In the book for the first time the documents of the Archive of the Foreign Policy of the Russian Empire on Russian-Korean Relations (1820-1909), on the voluntary resettlement of Koreans in the Amur Region in the late nineteenth and early twentieth centuries are published. Also, the collection contains, previously published, documents and materials of the Russian State Historical Archives of the Far East (1864-1918). The reader is presented with a large amount of factual material that reveals the peculiarities of the migration policy of the Russian government in relation to the Koreans. The mechanism of building relations with migrants from Korea, their arrangement in Primorye, the role and place of Koreans in the development of the Russian Far East, in school education, as well as the participation of the Orthodox Church in the process of naturalization of Koreans in Russian culture is shown. Of interest are materials about the participation of Koreans in the national liberation movement of Korea in the Russian Far East. The book is addressed to researchers and administrative staff, teachers and students of humanitarian faculties as a reference tool, as well as for a wide range of readers interested in the East.
This is a review of the book by S.Puffer, D.McCarthy. and D. Satinsky "Hammer & Silicon: The Soviet Diaspora in the US Innovation Economy" . Cambridge University Press, 2018
This summary of the report describes the construction and testing of a theoretical model of the socio-economic adaptation (SEA) of immigrants, considering psychological factors as basic. In the analysis of previous studies, acculturation attitudes of immigrants were identified as key psychological factors of SEA for the construction of a theoretical model; the length of stay in the host country and language skills were used as control variables; ethnic and religious identification were used as predictors of acculturation attitudes.
This paper examines the similarities and differences between the relationships of ‘own’ cultural and ‘other’ cultural identities on the one hand and acculturation strategies of integration and assimilation on another hand among representatives of three generations of Russians and Ossetians, living in RNO-A. The sample included 109 grandparent-parent-adolescent triads from ethnic Russian families and 106 triads from ethnic Ossetian families (N=645). In the Russian sample we found the negative impact of ‘own’ cultural identity (Russian) on the assimilation strategy and a positive impact of ‘other’ cultural identity (Caucasian) on the integration strategy in all three generations. Among Ossetians we did not reveal any clear influence of their ‘own’ cultural identity (Ossetian) on acculturation expectations in all three generations. ‘Other’ cultural identity (Russian) of Ossetian grandparents and adolescents positively influences the acculturation expectation ‘multiculturalism’. In adolescents sample (unlike grandparents and parents) this identity also has a positive impact on the acculturation expectation ‘melting pot’. ‘Own’ cultural identity of Ossetian parents and adolescents positively influences the acculturation expectation ‘multiculturalism’. For Ossetian parents (unlike for grandparents and adolescents) their ‘own’ cultural identity negatively affects the acculturation expectation ’melting pot’. In both ethnic groups ‘own’ cultural identities promote maintainance of ‘own’ culture, and ‘other’ cultural identities help to adopt successfully in multicultural society. These results require additional verification in studies with other samples.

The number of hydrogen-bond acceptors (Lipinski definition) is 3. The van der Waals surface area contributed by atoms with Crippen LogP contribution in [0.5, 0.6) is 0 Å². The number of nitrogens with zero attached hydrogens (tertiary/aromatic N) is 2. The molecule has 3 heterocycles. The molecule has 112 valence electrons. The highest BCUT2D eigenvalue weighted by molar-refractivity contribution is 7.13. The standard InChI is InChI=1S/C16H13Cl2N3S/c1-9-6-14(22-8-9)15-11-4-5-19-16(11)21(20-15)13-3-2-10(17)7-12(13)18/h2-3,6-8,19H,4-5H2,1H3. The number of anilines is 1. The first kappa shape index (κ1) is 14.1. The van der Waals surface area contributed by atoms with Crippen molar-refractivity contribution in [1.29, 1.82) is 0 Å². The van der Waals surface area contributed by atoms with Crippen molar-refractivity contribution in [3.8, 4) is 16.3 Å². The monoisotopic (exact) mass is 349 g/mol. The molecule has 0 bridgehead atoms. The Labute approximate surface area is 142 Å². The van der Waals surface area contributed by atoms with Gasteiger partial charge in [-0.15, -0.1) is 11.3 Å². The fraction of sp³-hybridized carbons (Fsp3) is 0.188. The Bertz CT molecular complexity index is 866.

The distractive effects on attentional task performance in different paradigms are analyzed in this paper. I demonstrate how distractors may negatively affect (interference effect), positively (redundancy effect) or neutrally (null effect). Distractor effects described in literature are classified in accordance with their hypothetical source. The general rule of the theory is also introduced. It contains the formal prediction of the particular distractor effect, based on entropy and redundancy measures from the mathematical theory of communication (Shannon, 1948). Single- vs dual-process frameworks are considered for hypothetical mechanisms which underpin the distractor effects. Distractor profiles (DPs) are also introduced for the formalization and simple visualization of experimental data concerning the distractor effects. Typical shapes of DPs and their interpretations are discussed with examples from three frequently cited experiments. Finally, the paper introduces hierarchical hypothesis that states the level-fashion modulating interrelations between distractor effects of different classes.
This article describes the expierence of studying factors influencing the social well-being of educational migrants as mesured by means of a psychological well-being scale (A. Perrudet-Badoux, G.A. Mendelsohn, J.Chiche, 1988) previously adapted for Russian by M.V. Sokolova. A statistical analysis of the scale's reliability is performed. Trends in dynamics of subjective well-being are indentified on the basis the correlations analysis between the condbtbions of adaptation and its success rate, and potential mechanisms for developing subjective well-being among student migrants living in student hostels are described. Particular attention is paid to commuting as a factor of adaptation.